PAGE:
Tag Archives: fishing

Paulding County in Dallas, Georgia :: White Oak Park

If you find yourself West of Atlanta in Georgia (Paulding County), White Oak Park offers a few small lakes for fishing, a Disc Golf Course, exercise path, covered areas, and playgrounds.

We recommend you use this park in the colder months from mid-November through March. The downside of this park is it does have issues with vipers near the water areas, so you’ll need to keep your eyes open and watch for water moccasins in particular. We have sighted one before, so heed the warnings as they are justified.

Local photographers like to frequent this park for outdoor photo sessions for its picturesque scenery making it an excellent backdrop for portraits.

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Jason got skunked on his fly rod, but Joshua had some success with a Grass Carp and a couple of small large-mouth bass!

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So, if you ask my guys, they love this park, but as for me, I don’t find it friendly to families with smaller children. (Case in point, there is no bathroom near the large playground. You have to hike up the hill to use the restroom. When you have little ones, this can be a huge inconvience and remember — never send a child alone to a bathroom or anywhere out of eye sight!) Hate to be a Debbie Downer on this one, but until Paulding County can eradicate the vipers and put in a bathroom near the playground, this park won’t be one we return to often.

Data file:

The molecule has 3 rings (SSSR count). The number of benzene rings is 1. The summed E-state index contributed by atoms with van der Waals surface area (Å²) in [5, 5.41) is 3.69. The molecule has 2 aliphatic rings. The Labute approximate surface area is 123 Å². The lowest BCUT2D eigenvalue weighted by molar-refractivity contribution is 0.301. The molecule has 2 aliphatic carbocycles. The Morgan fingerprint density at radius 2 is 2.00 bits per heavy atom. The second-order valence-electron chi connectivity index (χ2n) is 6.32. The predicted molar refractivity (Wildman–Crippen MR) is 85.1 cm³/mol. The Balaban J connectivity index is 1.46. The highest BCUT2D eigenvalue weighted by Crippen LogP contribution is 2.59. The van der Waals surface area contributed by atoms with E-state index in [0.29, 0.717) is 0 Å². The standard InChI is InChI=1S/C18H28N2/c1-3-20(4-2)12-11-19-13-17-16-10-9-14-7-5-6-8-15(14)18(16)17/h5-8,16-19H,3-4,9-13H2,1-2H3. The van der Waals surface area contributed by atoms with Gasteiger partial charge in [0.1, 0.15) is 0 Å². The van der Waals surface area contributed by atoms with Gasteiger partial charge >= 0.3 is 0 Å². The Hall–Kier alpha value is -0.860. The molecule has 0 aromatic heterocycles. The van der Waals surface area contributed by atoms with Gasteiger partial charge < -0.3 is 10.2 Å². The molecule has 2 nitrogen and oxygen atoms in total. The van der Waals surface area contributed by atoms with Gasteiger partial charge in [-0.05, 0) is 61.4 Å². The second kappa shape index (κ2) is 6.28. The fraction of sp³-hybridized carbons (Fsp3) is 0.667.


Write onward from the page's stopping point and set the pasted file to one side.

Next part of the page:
Grand Coulee Dam | Steamboat Rock State Park – Part I

5kidsandarv-approvedWhen I am talking about Washington with someone from out of the area, there are two assumptions that usually happen with most who have never been to the State… 1) I find myself needing to clarify that I’m talking about Washington State and not Washington D.C. and 2) that the entire state is not a rain forest (as it is commonly assumed that all of Washington experiences Seattle weather). Seattle can be very wet indeed (I should know, I lived there for ten years), but many people don’t realize that the Cascade Mountain Range puts the western side of the state in a rain shadow and is fairly dry. When it comes to eastern Washington, water brings life to an otherwise arid region. This is the region we spent some time exploring and stayed a couple of weeks in the Grand Coulee region camping at Steamboat Rock State Park campground.  This campground is clean and easy to access. If you love to hike and play in the water with a boat/kayak, this will be a great destination for you and your family. It is a popular destination with the locals that are within driving distance, so we recommend booking in advance whenever possible.

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Our rig and set-up in front of Steamboat State Park
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Our twins venture out on their kayaks for a day of fishing on Banks Lake Reservoir  — created by the Grand Coulee Dam Project. There is a trail that you can hike to the top of Steam Boat Rock. The vista is worth the hike which takes 3-4 hours to go up and come back down.